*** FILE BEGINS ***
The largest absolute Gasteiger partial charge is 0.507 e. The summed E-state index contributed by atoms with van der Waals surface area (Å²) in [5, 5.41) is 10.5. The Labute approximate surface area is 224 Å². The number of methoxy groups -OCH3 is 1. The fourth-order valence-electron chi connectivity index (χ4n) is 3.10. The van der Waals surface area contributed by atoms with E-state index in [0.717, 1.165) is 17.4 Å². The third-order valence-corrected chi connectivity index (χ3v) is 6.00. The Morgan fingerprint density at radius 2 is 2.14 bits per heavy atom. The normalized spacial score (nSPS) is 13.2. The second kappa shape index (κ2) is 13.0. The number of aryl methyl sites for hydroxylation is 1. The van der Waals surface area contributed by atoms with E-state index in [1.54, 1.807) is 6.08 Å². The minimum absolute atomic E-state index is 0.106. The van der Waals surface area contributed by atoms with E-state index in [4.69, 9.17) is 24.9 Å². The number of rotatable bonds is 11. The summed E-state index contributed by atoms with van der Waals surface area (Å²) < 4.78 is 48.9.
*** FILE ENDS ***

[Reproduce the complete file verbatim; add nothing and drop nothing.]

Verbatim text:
The largest absolute Gasteiger partial charge is 0.507 e. The summed E-state index contributed by atoms with van der Waals surface area (Å²) in [5, 5.41) is 10.5. The Labute approximate surface area is 224 Å². The number of methoxy groups -OCH3 is 1. The fourth-order valence-electron chi connectivity index (χ4n) is 3.10. The van der Waals surface area contributed by atoms with E-state index in [0.717, 1.165) is 17.4 Å². The third-order valence-corrected chi connectivity index (χ3v) is 6.00. The Morgan fingerprint density at radius 2 is 2.14 bits per heavy atom. The normalized spacial score (nSPS) is 13.2. The second kappa shape index (κ2) is 13.0. The number of aryl methyl sites for hydroxylation is 1. The van der Waals surface area contributed by atoms with E-state index in [1.54, 1.807) is 6.08 Å². The minimum absolute atomic E-state index is 0.106. The van der Waals surface area contributed by atoms with E-state index in [4.69, 9.17) is 24.9 Å². The number of rotatable bonds is 11. The summed E-state index contributed by atoms with van der Waals surface area (Å²) < 4.78 is 48.9.